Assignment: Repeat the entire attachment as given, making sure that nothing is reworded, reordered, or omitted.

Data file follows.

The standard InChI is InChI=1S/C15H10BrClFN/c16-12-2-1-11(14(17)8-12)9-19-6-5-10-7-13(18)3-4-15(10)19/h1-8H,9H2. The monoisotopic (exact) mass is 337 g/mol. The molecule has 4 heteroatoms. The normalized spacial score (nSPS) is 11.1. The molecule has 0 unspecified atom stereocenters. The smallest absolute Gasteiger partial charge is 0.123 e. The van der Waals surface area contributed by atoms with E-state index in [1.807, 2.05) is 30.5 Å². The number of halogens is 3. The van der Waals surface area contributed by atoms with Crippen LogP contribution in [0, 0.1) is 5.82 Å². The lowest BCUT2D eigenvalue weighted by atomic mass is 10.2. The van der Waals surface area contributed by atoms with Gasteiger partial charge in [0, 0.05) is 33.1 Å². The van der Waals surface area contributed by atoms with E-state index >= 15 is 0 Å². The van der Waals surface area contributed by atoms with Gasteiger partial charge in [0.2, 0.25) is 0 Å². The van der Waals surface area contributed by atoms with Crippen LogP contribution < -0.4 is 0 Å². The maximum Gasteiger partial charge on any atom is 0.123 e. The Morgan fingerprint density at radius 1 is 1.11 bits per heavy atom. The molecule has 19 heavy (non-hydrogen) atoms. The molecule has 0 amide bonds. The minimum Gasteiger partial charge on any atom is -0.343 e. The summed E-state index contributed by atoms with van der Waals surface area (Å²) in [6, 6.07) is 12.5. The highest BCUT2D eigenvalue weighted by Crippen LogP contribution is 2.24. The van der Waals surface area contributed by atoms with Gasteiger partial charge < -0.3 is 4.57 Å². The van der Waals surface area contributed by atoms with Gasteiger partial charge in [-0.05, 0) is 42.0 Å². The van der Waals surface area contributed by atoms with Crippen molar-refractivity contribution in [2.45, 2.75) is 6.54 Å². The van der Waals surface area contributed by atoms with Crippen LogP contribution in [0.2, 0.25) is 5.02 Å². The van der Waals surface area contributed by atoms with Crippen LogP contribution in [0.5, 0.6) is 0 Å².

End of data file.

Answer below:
The standard InChI is InChI=1S/C15H10BrClFN/c16-12-2-1-11(14(17)8-12)9-19-6-5-10-7-13(18)3-4-15(10)19/h1-8H,9H2. The monoisotopic (exact) mass is 337 g/mol. The molecule has 4 heteroatoms. The normalized spacial score (nSPS) is 11.1. The molecule has 0 unspecified atom stereocenters. The smallest absolute Gasteiger partial charge is 0.123 e. The van der Waals surface area contributed by atoms with E-state index in [1.807, 2.05) is 30.5 Å². The number of halogens is 3. The van der Waals surface area contributed by atoms with Crippen LogP contribution in [0, 0.1) is 5.82 Å². The lowest BCUT2D eigenvalue weighted by atomic mass is 10.2. The van der Waals surface area contributed by atoms with Gasteiger partial charge in [0, 0.05) is 33.1 Å². The van der Waals surface area contributed by atoms with E-state index >= 15 is 0 Å². The van der Waals surface area contributed by atoms with Gasteiger partial charge in [0.2, 0.25) is 0 Å². The van der Waals surface area contributed by atoms with Crippen LogP contribution < -0.4 is 0 Å². The maximum Gasteiger partial charge on any atom is 0.123 e. The Morgan fingerprint density at radius 1 is 1.11 bits per heavy atom. The molecule has 19 heavy (non-hydrogen) atoms. The molecule has 0 amide bonds. The minimum Gasteiger partial charge on any atom is -0.343 e. The summed E-state index contributed by atoms with van der Waals surface area (Å²) in [6, 6.07) is 12.5. The highest BCUT2D eigenvalue weighted by Crippen LogP contribution is 2.24. The van der Waals surface area contributed by atoms with Gasteiger partial charge < -0.3 is 4.57 Å². The van der Waals surface area contributed by atoms with Gasteiger partial charge in [-0.05, 0) is 42.0 Å². The van der Waals surface area contributed by atoms with Crippen molar-refractivity contribution in [2.45, 2.75) is 6.54 Å². The van der Waals surface area contributed by atoms with Crippen LogP contribution in [0.2, 0.25) is 5.02 Å². The van der Waals surface area contributed by atoms with Crippen LogP contribution in [0.5, 0.6) is 0 Å².